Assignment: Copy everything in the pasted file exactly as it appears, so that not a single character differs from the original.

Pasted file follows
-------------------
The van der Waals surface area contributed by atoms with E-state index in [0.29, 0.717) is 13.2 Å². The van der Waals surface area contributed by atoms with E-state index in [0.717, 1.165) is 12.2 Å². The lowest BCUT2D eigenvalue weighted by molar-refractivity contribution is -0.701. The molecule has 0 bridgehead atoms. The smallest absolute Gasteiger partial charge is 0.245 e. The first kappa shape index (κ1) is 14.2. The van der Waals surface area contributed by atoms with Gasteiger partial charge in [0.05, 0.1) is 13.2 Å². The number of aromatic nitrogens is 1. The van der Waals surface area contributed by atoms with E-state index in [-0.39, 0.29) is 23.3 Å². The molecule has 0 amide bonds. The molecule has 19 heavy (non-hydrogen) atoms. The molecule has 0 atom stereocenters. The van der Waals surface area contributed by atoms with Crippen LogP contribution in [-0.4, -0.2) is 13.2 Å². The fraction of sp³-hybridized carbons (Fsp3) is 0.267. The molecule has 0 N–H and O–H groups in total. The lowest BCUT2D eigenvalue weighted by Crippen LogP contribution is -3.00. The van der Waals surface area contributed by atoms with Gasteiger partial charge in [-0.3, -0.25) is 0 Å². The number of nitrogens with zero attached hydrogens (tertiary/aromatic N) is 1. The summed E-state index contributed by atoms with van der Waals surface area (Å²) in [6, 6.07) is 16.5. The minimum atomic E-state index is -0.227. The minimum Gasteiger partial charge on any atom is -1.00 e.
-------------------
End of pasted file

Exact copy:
The van der Waals surface area contributed by atoms with E-state index in [0.29, 0.717) is 13.2 Å². The van der Waals surface area contributed by atoms with E-state index in [0.717, 1.165) is 12.2 Å². The lowest BCUT2D eigenvalue weighted by molar-refractivity contribution is -0.701. The molecule has 0 bridgehead atoms. The smallest absolute Gasteiger partial charge is 0.245 e. The first kappa shape index (κ1) is 14.2. The van der Waals surface area contributed by atoms with Gasteiger partial charge in [0.05, 0.1) is 13.2 Å². The number of aromatic nitrogens is 1. The van der Waals surface area contributed by atoms with E-state index in [-0.39, 0.29) is 23.3 Å². The molecule has 0 amide bonds. The molecule has 19 heavy (non-hydrogen) atoms. The molecule has 0 atom stereocenters. The van der Waals surface area contributed by atoms with Crippen LogP contribution in [-0.4, -0.2) is 13.2 Å². The fraction of sp³-hybridized carbons (Fsp3) is 0.267. The molecule has 0 N–H and O–H groups in total. The lowest BCUT2D eigenvalue weighted by Crippen LogP contribution is -3.00. The van der Waals surface area contributed by atoms with Gasteiger partial charge in [-0.3, -0.25) is 0 Å². The number of nitrogens with zero attached hydrogens (tertiary/aromatic N) is 1. The summed E-state index contributed by atoms with van der Waals surface area (Å²) in [6, 6.07) is 16.5. The minimum atomic E-state index is -0.227. The minimum Gasteiger partial charge on any atom is -1.00 e.